Is a World Wide Web on the Internet like a television broadcast station or is it more akin to ordinary mail? This seemingly abstract question is critical to resolving whether those involved with a Web site that physically exists outside of the United States, but which transmits messages that violate U.S. criminal law, can be prosecuted here for their "crimes."
Thanks to the First Amendment, there are not many messages to which U.S. criminal laws apply. Even the few laws that do exist should, in general, not be applied extraterritorially to accommodate First Amendment interests. But there are at least some messages that may be prohibited in the United States yet are lawful in the country in which the speaker -- i.e., the Web site -- is located.
These may include a foreign Web site containing advertisements about the use of drugs for a purpose not approved by the FDA, as well as other forms of prohibited advertising; representations concerning securities that may be for sale in the United States; and material considered obscene. Violations of laws criminalizing these kings of speech can carry massive fines and long prison sentences.1
Pending a decision by the U.S. Supreme Court on the constitutionality of the Communications Decency Act, enforcement against a foreign Web site containing "patently offensive" depictions of "sexual or excretory activities or organs" as measured by "contemporary community standards" is enjoined.2
Even if a U.S. company were not itself directly responsible for maintaining an offending Web site, it nonetheless should be concerned about its extraterritorial liability for the activities of its licensees and affiliates abroad under the doctrines of aiding and abetting or conspiracy.
There is no general constitutional bar to the extraterritorial application of U.S. laws. Courts look to congressional intent, express or implied, to determine whether a given statute should have extraterritorial application. In construing such intent, however, courts consider whether the application of U.S. criminal law to an act taking place abroad is "unreasonable."3 The Restatement (3d) of Foreign Relations of the United States lists a number of factors that address when such an exercise of jurisdiction is unreasonable.4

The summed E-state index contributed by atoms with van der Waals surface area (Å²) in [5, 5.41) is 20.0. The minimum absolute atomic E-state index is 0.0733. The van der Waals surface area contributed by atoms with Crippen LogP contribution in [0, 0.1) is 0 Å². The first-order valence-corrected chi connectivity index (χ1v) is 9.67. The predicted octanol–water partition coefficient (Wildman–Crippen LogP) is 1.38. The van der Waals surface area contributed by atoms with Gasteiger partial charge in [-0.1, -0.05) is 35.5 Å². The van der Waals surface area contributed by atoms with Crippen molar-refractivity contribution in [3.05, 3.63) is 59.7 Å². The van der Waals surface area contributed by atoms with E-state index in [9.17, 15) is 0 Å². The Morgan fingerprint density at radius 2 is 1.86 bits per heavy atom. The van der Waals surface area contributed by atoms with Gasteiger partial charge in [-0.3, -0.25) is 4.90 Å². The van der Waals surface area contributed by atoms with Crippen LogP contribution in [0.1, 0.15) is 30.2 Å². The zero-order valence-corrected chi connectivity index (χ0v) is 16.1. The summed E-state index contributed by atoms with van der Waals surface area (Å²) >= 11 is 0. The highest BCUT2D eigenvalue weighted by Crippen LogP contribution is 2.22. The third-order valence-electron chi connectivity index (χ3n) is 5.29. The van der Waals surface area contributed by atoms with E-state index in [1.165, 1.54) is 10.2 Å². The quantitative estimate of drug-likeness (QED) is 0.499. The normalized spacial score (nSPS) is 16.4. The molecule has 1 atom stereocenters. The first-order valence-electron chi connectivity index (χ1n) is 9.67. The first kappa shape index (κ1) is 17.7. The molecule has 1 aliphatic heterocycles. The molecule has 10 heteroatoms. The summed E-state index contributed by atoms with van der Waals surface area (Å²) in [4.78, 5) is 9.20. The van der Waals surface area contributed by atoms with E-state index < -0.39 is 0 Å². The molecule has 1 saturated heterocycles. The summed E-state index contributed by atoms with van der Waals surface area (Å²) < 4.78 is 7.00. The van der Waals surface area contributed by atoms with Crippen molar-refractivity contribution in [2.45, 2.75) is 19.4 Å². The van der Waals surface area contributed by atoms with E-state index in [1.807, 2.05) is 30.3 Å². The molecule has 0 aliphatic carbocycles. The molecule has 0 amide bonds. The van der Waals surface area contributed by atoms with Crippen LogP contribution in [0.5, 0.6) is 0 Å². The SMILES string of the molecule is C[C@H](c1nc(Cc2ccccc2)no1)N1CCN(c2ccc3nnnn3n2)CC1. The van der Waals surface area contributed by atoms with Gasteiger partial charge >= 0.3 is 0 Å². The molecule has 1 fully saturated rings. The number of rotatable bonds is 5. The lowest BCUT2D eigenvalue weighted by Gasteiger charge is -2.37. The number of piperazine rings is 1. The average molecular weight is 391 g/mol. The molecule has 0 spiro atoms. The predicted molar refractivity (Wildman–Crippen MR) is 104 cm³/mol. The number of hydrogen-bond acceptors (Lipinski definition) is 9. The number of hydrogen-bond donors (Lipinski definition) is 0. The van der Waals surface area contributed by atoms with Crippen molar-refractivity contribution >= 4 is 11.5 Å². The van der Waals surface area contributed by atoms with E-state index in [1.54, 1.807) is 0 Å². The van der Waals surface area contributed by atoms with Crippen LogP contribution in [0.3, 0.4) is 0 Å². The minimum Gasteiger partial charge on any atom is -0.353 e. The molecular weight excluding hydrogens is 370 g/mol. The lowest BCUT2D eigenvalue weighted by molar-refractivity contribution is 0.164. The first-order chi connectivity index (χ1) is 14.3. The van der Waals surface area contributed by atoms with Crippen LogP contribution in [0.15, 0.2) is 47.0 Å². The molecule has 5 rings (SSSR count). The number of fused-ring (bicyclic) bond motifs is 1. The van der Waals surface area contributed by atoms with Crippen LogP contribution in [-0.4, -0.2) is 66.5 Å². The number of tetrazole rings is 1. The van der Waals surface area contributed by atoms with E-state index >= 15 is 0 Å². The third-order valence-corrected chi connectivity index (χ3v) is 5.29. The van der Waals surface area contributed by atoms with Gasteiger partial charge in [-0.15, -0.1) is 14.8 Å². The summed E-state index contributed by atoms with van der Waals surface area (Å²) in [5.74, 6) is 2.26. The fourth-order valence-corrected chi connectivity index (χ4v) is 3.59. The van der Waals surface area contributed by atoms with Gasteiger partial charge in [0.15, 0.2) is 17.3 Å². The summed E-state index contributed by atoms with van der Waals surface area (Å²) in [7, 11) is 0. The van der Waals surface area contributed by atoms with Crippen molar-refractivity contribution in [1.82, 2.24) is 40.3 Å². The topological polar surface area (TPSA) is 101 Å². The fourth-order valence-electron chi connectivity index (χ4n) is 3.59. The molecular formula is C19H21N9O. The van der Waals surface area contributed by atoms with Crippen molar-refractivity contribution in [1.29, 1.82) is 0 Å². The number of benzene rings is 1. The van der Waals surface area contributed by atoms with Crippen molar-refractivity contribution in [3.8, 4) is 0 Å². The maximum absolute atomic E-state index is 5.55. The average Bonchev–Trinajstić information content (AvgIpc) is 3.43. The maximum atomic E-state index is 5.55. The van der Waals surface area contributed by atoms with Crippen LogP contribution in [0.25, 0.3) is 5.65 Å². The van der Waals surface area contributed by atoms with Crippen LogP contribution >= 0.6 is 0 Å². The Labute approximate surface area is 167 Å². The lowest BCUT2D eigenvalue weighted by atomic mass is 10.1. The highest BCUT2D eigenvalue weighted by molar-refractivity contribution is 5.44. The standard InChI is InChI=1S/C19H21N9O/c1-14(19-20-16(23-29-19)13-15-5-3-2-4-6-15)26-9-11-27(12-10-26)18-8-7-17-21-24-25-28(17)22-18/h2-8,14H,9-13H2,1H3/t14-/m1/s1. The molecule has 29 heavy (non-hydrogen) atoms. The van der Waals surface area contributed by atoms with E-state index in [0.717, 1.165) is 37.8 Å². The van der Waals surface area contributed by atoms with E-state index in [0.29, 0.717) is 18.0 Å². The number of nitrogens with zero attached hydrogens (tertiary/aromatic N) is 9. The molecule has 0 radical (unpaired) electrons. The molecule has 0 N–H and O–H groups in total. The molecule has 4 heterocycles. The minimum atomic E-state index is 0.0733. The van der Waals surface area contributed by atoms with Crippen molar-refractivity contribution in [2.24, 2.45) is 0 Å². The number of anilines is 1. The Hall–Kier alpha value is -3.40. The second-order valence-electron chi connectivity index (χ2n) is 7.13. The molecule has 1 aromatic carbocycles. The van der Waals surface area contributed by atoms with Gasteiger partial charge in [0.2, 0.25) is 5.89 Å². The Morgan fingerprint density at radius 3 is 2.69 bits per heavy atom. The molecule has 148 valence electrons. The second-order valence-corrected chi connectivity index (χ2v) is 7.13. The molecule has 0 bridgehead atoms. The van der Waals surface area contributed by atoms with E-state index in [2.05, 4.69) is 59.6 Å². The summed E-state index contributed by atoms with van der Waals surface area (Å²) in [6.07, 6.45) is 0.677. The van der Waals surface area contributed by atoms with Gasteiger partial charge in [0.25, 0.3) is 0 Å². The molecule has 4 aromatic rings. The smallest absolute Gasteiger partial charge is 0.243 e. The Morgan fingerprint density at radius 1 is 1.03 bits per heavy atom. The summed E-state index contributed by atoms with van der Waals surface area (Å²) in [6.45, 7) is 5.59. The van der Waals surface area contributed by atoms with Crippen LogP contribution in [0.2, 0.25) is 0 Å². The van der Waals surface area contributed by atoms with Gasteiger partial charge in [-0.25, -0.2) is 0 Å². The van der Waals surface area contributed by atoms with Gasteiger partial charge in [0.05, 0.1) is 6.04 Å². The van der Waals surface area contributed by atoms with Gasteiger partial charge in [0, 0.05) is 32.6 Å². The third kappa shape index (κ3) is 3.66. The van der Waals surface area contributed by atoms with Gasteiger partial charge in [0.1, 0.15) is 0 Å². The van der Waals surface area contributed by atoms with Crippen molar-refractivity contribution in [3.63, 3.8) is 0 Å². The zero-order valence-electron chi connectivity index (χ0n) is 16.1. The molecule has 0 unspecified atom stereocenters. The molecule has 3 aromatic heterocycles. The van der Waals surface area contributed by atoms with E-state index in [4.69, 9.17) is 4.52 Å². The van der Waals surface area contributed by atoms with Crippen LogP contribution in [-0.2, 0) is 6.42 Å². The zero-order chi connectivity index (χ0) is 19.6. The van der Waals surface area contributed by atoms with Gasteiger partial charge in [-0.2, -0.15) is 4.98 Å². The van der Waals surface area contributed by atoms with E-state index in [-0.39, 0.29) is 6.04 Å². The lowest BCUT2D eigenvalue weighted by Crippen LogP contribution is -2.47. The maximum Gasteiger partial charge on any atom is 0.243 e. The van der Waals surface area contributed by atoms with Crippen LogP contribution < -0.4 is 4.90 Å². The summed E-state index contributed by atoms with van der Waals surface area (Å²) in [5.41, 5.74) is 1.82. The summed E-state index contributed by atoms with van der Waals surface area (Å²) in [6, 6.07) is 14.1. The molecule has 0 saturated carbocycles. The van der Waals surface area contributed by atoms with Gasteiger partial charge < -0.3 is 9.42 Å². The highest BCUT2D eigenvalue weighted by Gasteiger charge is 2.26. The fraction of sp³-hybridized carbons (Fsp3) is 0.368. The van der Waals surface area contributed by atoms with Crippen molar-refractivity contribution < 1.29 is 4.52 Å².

This multifactor analysis is worrisome because it provides little warning to those acting abroad as to whether the United States will seek to apply its law extraterritorially. Even the most important of these factors -- whether an activity has or is intended to have "substantial, direct and foreseeable effect" in the United States -- cannot be applied mechanically.
In analyzing whether it is unreasonable to apply U.S. criminal laws to speech emanating from a Web site based in, for example, France or Thailand, a court might try to draw analogies from more familiar communications media. For instance, just as a person can receive a French broadcast only with special equipment such as a short-wave radio, a person can access a French Web site only via an Internet-connected computer.
The U.S. government would not, however, prosecute a Howard Stern-type radio personality broadcasting were in English. After all, a French broadcaster almost certainly does not intend its programs to have substantial, direct and foreseeable effect in the United States. The broadcaster's signals probably reach few, if any; receivers in the United States, and its activities are regulated by French law.
Under this view, it might similarly be thought inappropriate to prosecute the operator of a French Web site for transmitting indecent material outlawed under U.S. law, unless it were specifically directed at the United States.
By contrast, the federal government might well prosecute an individual in Thailand who mailed obscene material to a minor in the United States.5 Such a person, because he is transmitting his material to a specific, known address, can be accused of intending his or here pornography to be received in the United States.